As the Senate prepared to move on a bill that would protect same-sex marriage, Sen. Tammy Baldwin (D-Wis.) on Monday pushed back against GOP objections that it is unnecessary.
Some Republicans have said the Respect for Marriage Act, which would make marriage a constitutional right regardless of a couple’s sex, race, ethnicity or national origin, is moot because the U.S. Supreme Court has already protected marriage equality.
“The same court that overturned Roe vs. Wade puts in jeopardy a number of other Supreme Court cases: the case that affirmed same-sex marriage, the case that affirmed interracial marriage,” Baldwin, the lead Democratic negotiator for the new bill, said on CNN.
Lawmakers sprung to action after Supreme Court Justice Clarence Thomas, in his opinion on the court’s decision to overturn Roe v. Wade, argued that the justices should also reconsider cases like Obergefell v. Hodges, which secured same-sex marriage as a constitutional right, and Griswold v. Connecticut, which gave married couples the right to access contraceptives.
Millions of U.S. couples, Baldwin said, “are legitimately concerned about the legitimacy of their marriage.”
Democrats are still working to secure 10 GOP votes to ensure the bill can overcome a Republican filibuster. Sen. Susan Collins (R-Maine), a sponsor of the bill, is a “yes” vote, along with Sen. Rob Portman (R-Ohio). Sen. Thom Tillis (R-N.C.) previously told reporters that he “probably will” vote for the bill.
Negotiators are considering an amendment to address GOP concerns about creating legal problems for religious groups, which could expand Republican support for the bill.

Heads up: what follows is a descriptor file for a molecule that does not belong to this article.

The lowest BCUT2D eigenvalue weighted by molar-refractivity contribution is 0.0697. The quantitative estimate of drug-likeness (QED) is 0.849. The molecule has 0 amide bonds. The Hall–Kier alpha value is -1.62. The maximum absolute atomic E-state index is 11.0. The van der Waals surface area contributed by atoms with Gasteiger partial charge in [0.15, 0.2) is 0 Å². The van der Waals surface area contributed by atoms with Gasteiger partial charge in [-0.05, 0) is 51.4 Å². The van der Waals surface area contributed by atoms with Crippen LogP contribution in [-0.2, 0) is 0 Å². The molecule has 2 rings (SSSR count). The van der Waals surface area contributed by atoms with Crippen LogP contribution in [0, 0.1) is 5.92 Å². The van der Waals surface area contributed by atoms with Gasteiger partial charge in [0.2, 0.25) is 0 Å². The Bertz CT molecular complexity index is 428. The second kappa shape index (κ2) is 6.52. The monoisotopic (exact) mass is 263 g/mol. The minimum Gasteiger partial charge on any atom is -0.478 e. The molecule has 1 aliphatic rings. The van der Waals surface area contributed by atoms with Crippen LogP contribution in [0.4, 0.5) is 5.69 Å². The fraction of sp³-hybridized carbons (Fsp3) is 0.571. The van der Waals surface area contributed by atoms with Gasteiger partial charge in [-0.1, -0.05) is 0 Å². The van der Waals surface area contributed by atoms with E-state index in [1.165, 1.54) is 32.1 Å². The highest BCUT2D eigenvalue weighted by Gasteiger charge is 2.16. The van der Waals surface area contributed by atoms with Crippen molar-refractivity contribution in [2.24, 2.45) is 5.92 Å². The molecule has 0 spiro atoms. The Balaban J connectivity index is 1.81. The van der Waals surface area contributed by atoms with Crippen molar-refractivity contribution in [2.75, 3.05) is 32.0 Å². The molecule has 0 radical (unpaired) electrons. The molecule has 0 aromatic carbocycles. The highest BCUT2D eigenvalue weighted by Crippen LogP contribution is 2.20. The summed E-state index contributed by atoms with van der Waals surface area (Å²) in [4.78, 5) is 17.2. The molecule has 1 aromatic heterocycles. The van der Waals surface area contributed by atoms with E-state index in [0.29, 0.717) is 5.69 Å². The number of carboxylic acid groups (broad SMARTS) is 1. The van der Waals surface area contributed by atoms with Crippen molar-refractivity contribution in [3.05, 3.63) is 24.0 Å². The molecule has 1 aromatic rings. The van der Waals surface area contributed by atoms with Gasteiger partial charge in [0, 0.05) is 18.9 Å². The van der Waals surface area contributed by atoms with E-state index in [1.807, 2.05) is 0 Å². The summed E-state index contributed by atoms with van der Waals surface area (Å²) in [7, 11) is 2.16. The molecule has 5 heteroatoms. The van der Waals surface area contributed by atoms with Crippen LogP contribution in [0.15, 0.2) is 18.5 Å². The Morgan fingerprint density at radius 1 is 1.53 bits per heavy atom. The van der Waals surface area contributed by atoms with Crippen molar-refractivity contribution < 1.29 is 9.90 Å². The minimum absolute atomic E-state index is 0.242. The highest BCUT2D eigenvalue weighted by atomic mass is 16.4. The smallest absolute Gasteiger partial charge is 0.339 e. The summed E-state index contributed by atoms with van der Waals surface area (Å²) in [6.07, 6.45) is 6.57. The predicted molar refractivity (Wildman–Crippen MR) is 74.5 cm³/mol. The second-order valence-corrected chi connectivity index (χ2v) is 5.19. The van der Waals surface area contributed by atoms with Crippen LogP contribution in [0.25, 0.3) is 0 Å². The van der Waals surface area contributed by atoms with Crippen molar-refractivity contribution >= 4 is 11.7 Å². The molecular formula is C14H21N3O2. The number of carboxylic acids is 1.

Baldwin said that, before the amendment, she had “five [Republicans] on the record and three more soft, not-quite-on-the-record” in her push toward the needed 10 votes.
Her fellow Wisconsin Senator Ron Johnson (R) initially indicated he’d support the proposal but later backtracked and dismissed the bill as “just Democrats opening up a wound that doesn’t need to be opened up.”
The Respect for Marriage Act would formally repeal the 1996 Defense of Marriage Act, which narrowly defined marriage as a union between one man and one woman — legislation that remains in place despite being negated in part by the Supreme Court.
Repealing the outdated legislation would be a strong and “very affirming statement” from Congress, Baldwin said.
“We often think, when we say the word marriage, of the wedding rights, but with a marriage certificate comes very important rights and responsibilities that people rely on, say, hospital visits and, you know, all sorts of things that are really important. So this is timely right now.”
Baldwin said Johnson has “gone back and forth quite a bit on this issue” and added that she hopes he’ll revert back to supporting the bill after seeing the new amendment.
“This is a real issue to millions of couples across the United States. This is not being done for political purposes. We have, already, a nice bipartisan group working very hard to pass it,” Baldwin said.
The House passed its Respect for Marriage Act 267-157 in July, with 47 Republicans joining all Democrats voting in favor.
The bill could pass the Senate this month, and Baldwin says she expects the Senate to vote on it next week.
This story was updated at 1:50 p.m.